Course Description: Statistics indicate that there are over 50 million so called “Latinos” and “Hispanics” in the United States. According to the 2010 Census, Hispanics/Latinos composed 16.3 % of the U.S. population, making them the largest minority group in the country. Considerable popular and academic debate has developed over the nature of this demographic growth. This class explores these debates, paying attention to the diversity and complexity of this group. This course also explores the history, migration and racial/ethnic experiences of the different groups (Mexicans, Puerto Ricans, Cubans, Dominicans, etc.) that compose the Hispanic/Latino category. Finally, this course explores how Hispanic/Latinos deal with stereotypes, prejudice and discrimination in the United States in the context of transnationalism, identity building, new destinations, and immigration among others.

Course Description: This course explores how ideas of difference with regard to race/ethnicity, social class, sex and gender, and sexuality are experienced and constructed into systems of inequality. In the course, we will investigate how these systems of inequality are intertwined with power and opportunity as well as how these categories are constructed. We will consider how various institutions contribute to the creation and maintenance of these systems of inequality. We will also explore how these systems are embedded in ideology, in our laws, in our media and culture.

Course Description: This course uses the tools of sociology to examine the multiple interfaces between medicine, health and society.  During the semester, we will explore the ways that society contributes to health and illness, conceptualizes disease, and constructs strategies for prevention and treatment.  We will also examines historical shifts in the prevalence of diseases, cultural movements shaping the experience of illness, social inequalities in health and medical care, authority and ethics in clinical decision making, the organization of health professions, and issues in the financing and allocation of health services.

Course Description: Throughout the course, we will study the dynamics of race and urban life not only in the United States but around the world. We will begin by looking at the racial aspects of industrialization and urbanization in Europe and the US as well as the divisions that marked colonial cities in Africa, Latin America, and Asia. The first part of the course will end by looking at the transformations brought about by urban uprisings, deindustrialization, suburbanization, and globalization. The second half of the course will focus on multiple dimensions of the contemporary urban experience. Among the topics to be covered are: neo-liberal globalization, segregation, gentrification, gated communities, informal settlements, policing, sexuality, urban warfare, and urban uprisings.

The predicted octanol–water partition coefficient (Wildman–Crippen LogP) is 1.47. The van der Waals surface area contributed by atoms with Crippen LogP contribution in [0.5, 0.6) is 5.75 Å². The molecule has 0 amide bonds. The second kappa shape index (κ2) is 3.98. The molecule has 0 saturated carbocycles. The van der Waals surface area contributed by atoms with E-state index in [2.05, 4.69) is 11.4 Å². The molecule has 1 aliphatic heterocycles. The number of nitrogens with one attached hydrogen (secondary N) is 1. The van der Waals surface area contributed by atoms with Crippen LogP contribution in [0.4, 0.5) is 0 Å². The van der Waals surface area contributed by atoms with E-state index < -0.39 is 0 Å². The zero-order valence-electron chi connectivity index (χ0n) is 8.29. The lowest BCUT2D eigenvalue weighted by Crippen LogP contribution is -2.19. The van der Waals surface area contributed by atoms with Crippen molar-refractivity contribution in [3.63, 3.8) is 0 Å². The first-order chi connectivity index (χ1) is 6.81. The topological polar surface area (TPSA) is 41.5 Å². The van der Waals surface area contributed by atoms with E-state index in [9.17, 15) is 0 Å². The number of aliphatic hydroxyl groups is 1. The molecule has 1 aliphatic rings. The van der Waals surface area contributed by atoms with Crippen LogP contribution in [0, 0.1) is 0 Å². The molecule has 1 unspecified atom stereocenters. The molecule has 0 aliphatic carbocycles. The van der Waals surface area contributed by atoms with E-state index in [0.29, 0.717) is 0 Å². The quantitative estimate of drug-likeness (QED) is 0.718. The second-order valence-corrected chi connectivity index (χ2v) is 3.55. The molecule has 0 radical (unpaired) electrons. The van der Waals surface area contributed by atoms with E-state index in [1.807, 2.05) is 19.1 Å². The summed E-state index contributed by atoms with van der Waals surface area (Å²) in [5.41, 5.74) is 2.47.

Course Description: How does any scientist produce scientific fact? How do we discern between “good” and “bad” science? In this course, we will deal with the general logic of scientific inquiry and develop design, measurement, and analysis techniques through contemporary methods of data collection. We will be exploring how social science is produced through lecture, discussion and hands-on work. We will cover both qualitative and quantitative methods in the social sciences. The University requires that in order to take this course, you must be at least sophomore standing, have taken SOC 201 (statistics), and have taken one other 200-level sociology course. This course is an introduction to research methodology. Its main purpose is to survey the major research designs and techniques that are at the core of social science inquiry.

Course Description: This course provides a basic introduction to key sociological theories. The course is a general overview of sociological theory from its classical tradition to more contemporary theories. Also, this course will explore the contributions of these theories to the discipline of sociology. In this course we are going to wear a theorist hat to understand the world around us. For this we will use news articles, discussion, short videos and activities to make the theories more relevant to our daily lives. This course fulfills the writing in the discipline requirement.